1) When a political nominee is elected as a ward councillor, he or she becomes the councillor for every citizen in the ward, not just for the political constituency that elected him or her. All forms of political posturing must be banned from the ward councillor’s new professional role as a paid employee of state government.

2) The community of every municipal ward urgently needs to be educated about the due process of participating in the practical matters of local government — together as one ward democracy without politics. All forms of political posturing must be banned from the democratic due process in order to establish trust in, and respect for, that process.

I further believe that in order to affect a truly democratic ward participation process in matters of local government two modifications are necessary to the current structure of local government.

1) The ward community itself needs to democratically elect its own ward committee and committee executive — independently of formal representative politics. In order to avoid any conflict of interest this means members of a political executive may not stand for election to a ward community executive and vice versa.

2) This democratically-elected ward committee needs to be formally recognised as a legal entity of local government. This can be done according to Section 2 of the Municipal Systems Act, which, under the heading of “legal nature”, now identifies “the community of the municipality” as such a legal entity.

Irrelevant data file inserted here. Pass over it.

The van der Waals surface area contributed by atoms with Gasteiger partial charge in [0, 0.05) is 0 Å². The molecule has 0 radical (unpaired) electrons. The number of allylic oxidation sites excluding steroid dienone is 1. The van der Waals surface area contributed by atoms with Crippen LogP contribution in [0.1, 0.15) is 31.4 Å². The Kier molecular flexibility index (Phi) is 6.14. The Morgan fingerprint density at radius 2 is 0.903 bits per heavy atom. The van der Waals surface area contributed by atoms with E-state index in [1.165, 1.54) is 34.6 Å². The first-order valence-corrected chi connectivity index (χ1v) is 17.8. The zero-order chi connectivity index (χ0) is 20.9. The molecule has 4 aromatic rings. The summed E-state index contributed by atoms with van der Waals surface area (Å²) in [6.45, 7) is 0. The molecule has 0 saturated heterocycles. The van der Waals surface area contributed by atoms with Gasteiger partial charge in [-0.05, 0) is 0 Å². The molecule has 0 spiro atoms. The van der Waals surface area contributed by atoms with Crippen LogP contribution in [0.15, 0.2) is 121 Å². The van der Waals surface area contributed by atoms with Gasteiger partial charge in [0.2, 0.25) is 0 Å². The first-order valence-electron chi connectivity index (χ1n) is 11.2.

Thirdly, a professional unit which works for and is accountable to the ward committee needs to be established and properly funded in order to do the huge amount of work required to meet the objectives of Section 152 of the Constitution. In other words, and while democratic participation remains a voluntary process, it is an unavoidable logistical necessity to underpin and capacitate the voluntary process with the full-time professional skills and adequate resources required to fulfil these constitutional objectives.

The last requirement is the rules of order for how it will all work. The basis for formulating these rules is quite simple. Formal political representation must deal solely with the broader governmental issues of, for example, policy, law, and integrated planning for the whole municipality. Democratic participative representation must deal solely with the practical, single-issue matters of ward community affairs.

By giving each legal entity its own distinct purpose in local government the conflict of interest apparent between politics and democracy could easily be eliminated. Then we would be enabled to get on with the really crucial task ahead — resolving the ever-worsening socio-economic crisis in this country.


  • Ian is an ardent optimist about constitutional change underway in South Africa. At heart he is a ‘hands-on’ engineer with experience across the research, construction, yacht-building and film industries. Ian currently works in rural obscurity on designing the bricks-and-mortar infrastructure projects required to implement Local Economy Development; the cloud-based IT systems required to connect communities with their local governments and the global knowledge economy; and the eco-efficient technology required to establish 'the green economy'.


Ian Dewar

Ian is an ardent optimist about constitutional change underway in South Africa. At heart he is a ‘hands-on’ engineer with experience across the research, construction, yacht-building and film industries....